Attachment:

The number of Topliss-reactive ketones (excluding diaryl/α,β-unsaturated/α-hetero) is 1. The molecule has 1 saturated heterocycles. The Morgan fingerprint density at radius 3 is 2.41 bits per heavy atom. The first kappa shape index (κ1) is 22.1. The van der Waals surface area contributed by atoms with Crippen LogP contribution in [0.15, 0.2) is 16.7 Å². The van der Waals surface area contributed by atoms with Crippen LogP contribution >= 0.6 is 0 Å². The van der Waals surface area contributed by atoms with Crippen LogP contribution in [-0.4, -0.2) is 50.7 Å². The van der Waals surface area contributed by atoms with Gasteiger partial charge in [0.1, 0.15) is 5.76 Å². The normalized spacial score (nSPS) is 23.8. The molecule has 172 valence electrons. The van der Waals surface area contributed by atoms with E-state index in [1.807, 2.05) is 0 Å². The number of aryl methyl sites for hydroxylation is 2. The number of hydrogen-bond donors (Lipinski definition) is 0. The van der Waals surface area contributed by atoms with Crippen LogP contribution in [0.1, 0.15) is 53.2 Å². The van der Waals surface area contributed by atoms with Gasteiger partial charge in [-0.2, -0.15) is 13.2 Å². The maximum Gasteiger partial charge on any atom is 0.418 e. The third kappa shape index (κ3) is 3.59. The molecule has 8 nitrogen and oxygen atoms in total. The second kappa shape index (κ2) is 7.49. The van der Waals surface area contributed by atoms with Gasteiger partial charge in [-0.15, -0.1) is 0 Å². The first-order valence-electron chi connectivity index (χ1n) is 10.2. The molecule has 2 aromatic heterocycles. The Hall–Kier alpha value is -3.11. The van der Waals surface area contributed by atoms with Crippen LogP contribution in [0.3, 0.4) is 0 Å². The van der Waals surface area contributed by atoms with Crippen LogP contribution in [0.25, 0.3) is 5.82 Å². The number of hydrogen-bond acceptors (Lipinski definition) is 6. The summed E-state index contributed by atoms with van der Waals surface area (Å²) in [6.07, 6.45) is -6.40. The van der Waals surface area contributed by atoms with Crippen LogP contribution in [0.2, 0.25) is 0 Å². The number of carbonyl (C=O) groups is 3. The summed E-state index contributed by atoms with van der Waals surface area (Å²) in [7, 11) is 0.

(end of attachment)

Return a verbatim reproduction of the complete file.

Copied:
The number of Topliss-reactive ketones (excluding diaryl/α,β-unsaturated/α-hetero) is 1. The molecule has 1 saturated heterocycles. The Morgan fingerprint density at radius 3 is 2.41 bits per heavy atom. The first kappa shape index (κ1) is 22.1. The van der Waals surface area contributed by atoms with Crippen LogP contribution in [0.15, 0.2) is 16.7 Å². The van der Waals surface area contributed by atoms with Crippen LogP contribution >= 0.6 is 0 Å². The van der Waals surface area contributed by atoms with Crippen LogP contribution in [-0.4, -0.2) is 50.7 Å². The van der Waals surface area contributed by atoms with Gasteiger partial charge in [0.1, 0.15) is 5.76 Å². The normalized spacial score (nSPS) is 23.8. The molecule has 172 valence electrons. The van der Waals surface area contributed by atoms with E-state index in [1.807, 2.05) is 0 Å². The number of aryl methyl sites for hydroxylation is 2. The number of hydrogen-bond donors (Lipinski definition) is 0. The van der Waals surface area contributed by atoms with Crippen LogP contribution in [0.1, 0.15) is 53.2 Å². The van der Waals surface area contributed by atoms with Gasteiger partial charge in [-0.2, -0.15) is 13.2 Å². The maximum Gasteiger partial charge on any atom is 0.418 e. The third kappa shape index (κ3) is 3.59. The molecule has 8 nitrogen and oxygen atoms in total. The second kappa shape index (κ2) is 7.49. The van der Waals surface area contributed by atoms with Gasteiger partial charge in [-0.15, -0.1) is 0 Å². The first-order valence-electron chi connectivity index (χ1n) is 10.2. The molecule has 2 aromatic heterocycles. The Hall–Kier alpha value is -3.11. The van der Waals surface area contributed by atoms with Crippen LogP contribution in [0.3, 0.4) is 0 Å². The van der Waals surface area contributed by atoms with Crippen LogP contribution in [0.25, 0.3) is 5.82 Å². The number of hydrogen-bond acceptors (Lipinski definition) is 6. The summed E-state index contributed by atoms with van der Waals surface area (Å²) in [6.07, 6.45) is -6.40. The van der Waals surface area contributed by atoms with Crippen LogP contribution in [0.2, 0.25) is 0 Å². The number of carbonyl (C=O) groups is 3. The summed E-state index contributed by atoms with van der Waals surface area (Å²) in [7, 11) is 0.